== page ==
The story is a gag comedy with a touch of humanity, in which a brave girl, Emilia, who has been chasing the Demon Lord, and a warrior girl, cooperate with each other to live in Japan in a difficult world. The demon king is such a good person that it’s hard to believe he was planning to take over the world, which makes me smile.
In November, “Lord Marksman and Vanadis” by Takeshi Kawaguchi was published by MF Bunko J. It is a hit work with a total circulation of over one million copies.
It is an ensemble dramatic war story set in a fantasy world where dragons and demons exist, mixed with moe and sexy scenes unique to novels. The protagonist is popular with almost all of the seven warrior princesses who are the owners and lords of weapons with special powers called “dragon tools. I was very surprised when the protagonist, who belonged to an army that was badly defeated in a war, became a prisoner of war princess Eleonora and was told that “you are mine.” The idea of interpreting the position of prisoner of war to mean that you become the property of a beautiful girl is excellent.
Not only that, but it is an extremely royal heroic tale in which the protagonist, who is placed at an overwhelming disadvantage, gains Eleonora’s cooperation, saves the princess, and becomes a hero by ending the civil war of the nation. In addition, the story has a solid tactical structure, such as defeating 20,000 foreign troops who intervened in the civil war with only 2,000 men by using their wits.
It is one of the works that played a role in the revival of otherworldly fantasy, which had been in decline for a while.
Shiratori Shiro’s “No-Rin” was published by GA Library.
It is a school love comedy set in an agricultural high school. The author was a novice at agriculture, but he gained knowledge by interviewing agricultural high schools and reading bank issues of the magazine “Gendai Kyouiku” for three years before writing the story. He thought that if he, as an amateur farmer, could find a story interesting, readers would also find it interesting.
The realistic depiction of agricultural work is one of the main selling points of the story, but with the readers of the novel in mind, he also included a lot of outrageous gags and parodies. In addition, the story integrates text and illustrations, and uses illustrations effectively in the “end” of the story, introducing a new method of expression.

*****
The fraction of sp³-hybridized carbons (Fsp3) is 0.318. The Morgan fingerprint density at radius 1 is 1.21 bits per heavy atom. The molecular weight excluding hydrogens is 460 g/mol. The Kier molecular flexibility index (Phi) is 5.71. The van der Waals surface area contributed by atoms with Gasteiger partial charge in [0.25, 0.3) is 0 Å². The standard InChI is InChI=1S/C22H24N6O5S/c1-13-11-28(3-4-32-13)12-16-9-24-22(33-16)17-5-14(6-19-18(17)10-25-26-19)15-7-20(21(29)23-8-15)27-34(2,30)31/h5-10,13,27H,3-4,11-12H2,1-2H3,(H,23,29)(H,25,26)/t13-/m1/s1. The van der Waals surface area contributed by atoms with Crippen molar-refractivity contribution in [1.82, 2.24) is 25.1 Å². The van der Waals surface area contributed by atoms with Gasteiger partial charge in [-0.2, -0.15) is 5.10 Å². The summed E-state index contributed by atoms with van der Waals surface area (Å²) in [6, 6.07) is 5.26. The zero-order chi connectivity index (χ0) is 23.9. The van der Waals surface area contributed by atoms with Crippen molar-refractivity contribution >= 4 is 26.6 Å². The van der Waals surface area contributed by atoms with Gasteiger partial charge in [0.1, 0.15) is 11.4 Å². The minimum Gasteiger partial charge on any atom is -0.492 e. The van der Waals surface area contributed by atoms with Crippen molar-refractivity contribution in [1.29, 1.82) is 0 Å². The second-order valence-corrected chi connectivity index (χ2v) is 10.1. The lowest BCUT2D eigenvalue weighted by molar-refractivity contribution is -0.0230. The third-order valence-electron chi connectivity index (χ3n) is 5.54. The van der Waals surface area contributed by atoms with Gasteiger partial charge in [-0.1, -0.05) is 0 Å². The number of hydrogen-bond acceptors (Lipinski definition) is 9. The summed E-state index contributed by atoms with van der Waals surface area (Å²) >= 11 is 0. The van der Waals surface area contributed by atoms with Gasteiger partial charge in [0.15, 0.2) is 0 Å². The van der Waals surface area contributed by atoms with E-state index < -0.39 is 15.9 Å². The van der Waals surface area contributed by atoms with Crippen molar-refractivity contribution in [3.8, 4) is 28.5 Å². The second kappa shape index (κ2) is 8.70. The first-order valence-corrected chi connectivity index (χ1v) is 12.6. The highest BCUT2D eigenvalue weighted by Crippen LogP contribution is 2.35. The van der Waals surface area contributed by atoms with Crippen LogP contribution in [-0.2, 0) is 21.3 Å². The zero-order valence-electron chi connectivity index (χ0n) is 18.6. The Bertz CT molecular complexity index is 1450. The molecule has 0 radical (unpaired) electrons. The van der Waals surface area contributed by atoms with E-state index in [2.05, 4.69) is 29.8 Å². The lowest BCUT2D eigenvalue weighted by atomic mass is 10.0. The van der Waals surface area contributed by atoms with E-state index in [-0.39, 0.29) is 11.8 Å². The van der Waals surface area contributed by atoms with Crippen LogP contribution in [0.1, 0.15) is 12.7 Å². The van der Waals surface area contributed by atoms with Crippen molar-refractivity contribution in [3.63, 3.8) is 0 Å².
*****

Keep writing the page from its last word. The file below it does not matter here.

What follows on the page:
In November, “Otome Nadeshiko Koi Techo” [Otome Nadeshiko Love Diary] by Kunoe Fukayama was published by Lulu Bunko.
- It was the first novel for girls to be released in a special edition with an anime DVD, and the short anime was included in the second volume released on January 26, 2012.
- It is a love story set in the Taisho era (1912-1926), where people are at the mercy of the traditions around them.
Media Works Bunko’s first million-seller
The first million-selling book in the Media Works Collection, “Biblia Koshodo no Jiken Techo” by Nobu Miami was published by Media Works Bunko.
It is a light mystery novel in which Shioriko, the young and beautiful owner of “Biblia Koshodo”, has an extraordinary knowledge about old books, but is shy and cannot talk to strangers, and solves mysteries related to old books brought in by customers. The main character is a 23-year-old man, in line with the target audience of readers in their 20s or older, and the story is set in North Kamakura, Kanagawa Prefecture, in August 2010, with the names of real places appearing.
- The story was nominated for the 2012 Bookstore Award, and as of June 2012, when the third volume was released, the total number of copies sold exceeded 3 million.
- Media Works Bunko is a label for people who have graduated from light novels, and this is the first example of ASCII Media Works’ (Kadokawa Group) strategy to attract light otaku in their 20s and above becoming a hit.
Trends in the animation industry
The late-night anime “Puella Magi Madoka Magica” aired.
- It became an exceptionally big hit and was regarded as a masterpiece second only to “Evangelion”.
- An anime for adults that used the preconceived notions of magical girls to present an unpredictable and serious storyline. It is not something that girls would watch.
- It was created with the aim of spreading secondary works and becoming a topic of conversation on the Internet, and it incorporates a structure such as a time loop in the story. The loop structure was also used in the “Evangelion” series that started in 2007.